People in California may have seen a recent editorial in Forbes about the common and potentially costly mistake many people make when it comes to estate planning and preparing a will. Many people relax after they have prepared and executed their will, but whether they know it or not, a simple change of circumstance could potentially render the best-laid plans null, or even direct that the assets go to the wrong person.
People in California know how important it is to develop and adhere to smart financial habits, especially in a time of economic turmoil. But spending habits, and even the way people think about money in general, is also influenced by a number of societal factors that make life unique for people raised in a particular time period. As a result, people who want to pass down money to heirs and loved ones in a later generation need to think about their differences and how to fully maximize their money for the generations to come.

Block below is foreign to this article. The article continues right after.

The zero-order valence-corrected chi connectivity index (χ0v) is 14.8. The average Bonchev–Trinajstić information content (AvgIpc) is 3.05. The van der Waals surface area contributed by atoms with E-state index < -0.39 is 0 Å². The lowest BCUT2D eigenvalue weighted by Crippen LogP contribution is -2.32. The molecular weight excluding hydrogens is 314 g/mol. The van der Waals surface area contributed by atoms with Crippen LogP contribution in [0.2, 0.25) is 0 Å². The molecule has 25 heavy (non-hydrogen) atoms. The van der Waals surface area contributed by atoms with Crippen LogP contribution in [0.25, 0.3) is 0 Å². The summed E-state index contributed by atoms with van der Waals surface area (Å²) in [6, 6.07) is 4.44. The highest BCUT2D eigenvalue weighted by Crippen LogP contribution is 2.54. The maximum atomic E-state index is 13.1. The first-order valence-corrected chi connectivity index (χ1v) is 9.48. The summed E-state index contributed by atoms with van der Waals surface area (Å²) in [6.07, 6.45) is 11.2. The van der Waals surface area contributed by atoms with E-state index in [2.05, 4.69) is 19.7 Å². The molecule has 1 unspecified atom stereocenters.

People in California surely know Disneyland as one of the state's biggest tourist attractions and the self-proclaimed "Happiest Place on Earth." Over 50 years ago, the visionary behind the empire, Walt Disney, died and left his estate to his family and loved ones. Disney left untold millions to his children, including his daughter Sharon, who died in 1993 and left her share of her inheritance in a trust fund for her twin children, Brad and Michelle, who are now 43-years-old.
People in California may have seen a recent news editorial on the topic of leaving inheritance to children and other heirs. Everyone wants their future generations to thrive and prosper even after they are deceased, but how can a person make sure their children are going to use that money wisely and not blow it immediately on wasteful spending?